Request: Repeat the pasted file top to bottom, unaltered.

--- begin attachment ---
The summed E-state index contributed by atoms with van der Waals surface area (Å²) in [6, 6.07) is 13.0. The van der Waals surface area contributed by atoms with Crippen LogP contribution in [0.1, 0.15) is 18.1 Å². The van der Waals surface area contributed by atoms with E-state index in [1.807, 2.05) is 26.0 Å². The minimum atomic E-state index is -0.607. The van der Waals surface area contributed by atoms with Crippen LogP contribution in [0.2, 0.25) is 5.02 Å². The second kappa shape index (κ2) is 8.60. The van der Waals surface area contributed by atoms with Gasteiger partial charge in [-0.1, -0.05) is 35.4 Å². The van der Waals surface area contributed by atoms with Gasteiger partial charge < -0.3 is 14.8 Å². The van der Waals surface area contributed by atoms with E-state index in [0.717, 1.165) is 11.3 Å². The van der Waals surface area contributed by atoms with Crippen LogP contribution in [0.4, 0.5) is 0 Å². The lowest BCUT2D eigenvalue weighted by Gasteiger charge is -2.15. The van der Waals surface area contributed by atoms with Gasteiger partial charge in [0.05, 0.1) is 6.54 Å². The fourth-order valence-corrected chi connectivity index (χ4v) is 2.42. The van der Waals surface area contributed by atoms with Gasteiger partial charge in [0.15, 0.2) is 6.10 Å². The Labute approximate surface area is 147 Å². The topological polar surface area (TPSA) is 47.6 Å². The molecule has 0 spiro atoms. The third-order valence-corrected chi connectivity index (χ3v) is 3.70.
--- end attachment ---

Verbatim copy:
The summed E-state index contributed by atoms with van der Waals surface area (Å²) in [6, 6.07) is 13.0. The van der Waals surface area contributed by atoms with Crippen LogP contribution in [0.1, 0.15) is 18.1 Å². The van der Waals surface area contributed by atoms with E-state index in [1.807, 2.05) is 26.0 Å². The minimum atomic E-state index is -0.607. The van der Waals surface area contributed by atoms with Crippen LogP contribution in [0.2, 0.25) is 5.02 Å². The second kappa shape index (κ2) is 8.60. The van der Waals surface area contributed by atoms with Gasteiger partial charge in [-0.1, -0.05) is 35.4 Å². The van der Waals surface area contributed by atoms with Gasteiger partial charge < -0.3 is 14.8 Å². The van der Waals surface area contributed by atoms with E-state index in [0.717, 1.165) is 11.3 Å². The van der Waals surface area contributed by atoms with Crippen LogP contribution in [0.4, 0.5) is 0 Å². The lowest BCUT2D eigenvalue weighted by Gasteiger charge is -2.15. The van der Waals surface area contributed by atoms with Gasteiger partial charge in [0.05, 0.1) is 6.54 Å². The fourth-order valence-corrected chi connectivity index (χ4v) is 2.42. The van der Waals surface area contributed by atoms with Gasteiger partial charge in [0.15, 0.2) is 6.10 Å². The Labute approximate surface area is 147 Å². The topological polar surface area (TPSA) is 47.6 Å². The molecule has 0 spiro atoms. The third-order valence-corrected chi connectivity index (χ3v) is 3.70.